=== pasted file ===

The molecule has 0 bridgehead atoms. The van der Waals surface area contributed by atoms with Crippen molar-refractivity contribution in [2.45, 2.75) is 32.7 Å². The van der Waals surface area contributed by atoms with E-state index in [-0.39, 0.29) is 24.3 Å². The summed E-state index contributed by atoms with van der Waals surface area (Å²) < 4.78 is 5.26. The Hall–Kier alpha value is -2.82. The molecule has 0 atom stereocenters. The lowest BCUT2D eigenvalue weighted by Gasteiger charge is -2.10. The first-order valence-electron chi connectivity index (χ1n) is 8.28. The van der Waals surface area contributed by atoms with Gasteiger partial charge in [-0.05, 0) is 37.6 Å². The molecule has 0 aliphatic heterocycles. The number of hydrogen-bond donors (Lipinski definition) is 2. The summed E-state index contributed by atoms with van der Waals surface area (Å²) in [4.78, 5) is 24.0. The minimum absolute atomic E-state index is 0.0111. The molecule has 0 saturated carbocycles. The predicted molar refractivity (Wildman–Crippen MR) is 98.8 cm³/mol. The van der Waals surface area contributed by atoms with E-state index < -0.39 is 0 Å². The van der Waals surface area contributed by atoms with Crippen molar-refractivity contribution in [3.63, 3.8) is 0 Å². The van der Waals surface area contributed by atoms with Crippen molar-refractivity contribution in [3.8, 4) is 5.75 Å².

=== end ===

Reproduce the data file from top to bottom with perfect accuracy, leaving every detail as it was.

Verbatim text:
The molecule has 0 bridgehead atoms. The van der Waals surface area contributed by atoms with Crippen molar-refractivity contribution in [2.45, 2.75) is 32.7 Å². The van der Waals surface area contributed by atoms with E-state index in [-0.39, 0.29) is 24.3 Å². The summed E-state index contributed by atoms with van der Waals surface area (Å²) < 4.78 is 5.26. The Hall–Kier alpha value is -2.82. The molecule has 0 atom stereocenters. The lowest BCUT2D eigenvalue weighted by Gasteiger charge is -2.10. The first-order valence-electron chi connectivity index (χ1n) is 8.28. The van der Waals surface area contributed by atoms with Gasteiger partial charge in [-0.05, 0) is 37.6 Å². The molecule has 0 aliphatic heterocycles. The number of hydrogen-bond donors (Lipinski definition) is 2. The summed E-state index contributed by atoms with van der Waals surface area (Å²) in [4.78, 5) is 24.0. The minimum absolute atomic E-state index is 0.0111. The molecule has 0 saturated carbocycles. The predicted molar refractivity (Wildman–Crippen MR) is 98.8 cm³/mol. The van der Waals surface area contributed by atoms with E-state index < -0.39 is 0 Å². The van der Waals surface area contributed by atoms with Crippen molar-refractivity contribution in [3.63, 3.8) is 0 Å². The van der Waals surface area contributed by atoms with Crippen molar-refractivity contribution in [3.8, 4) is 5.75 Å².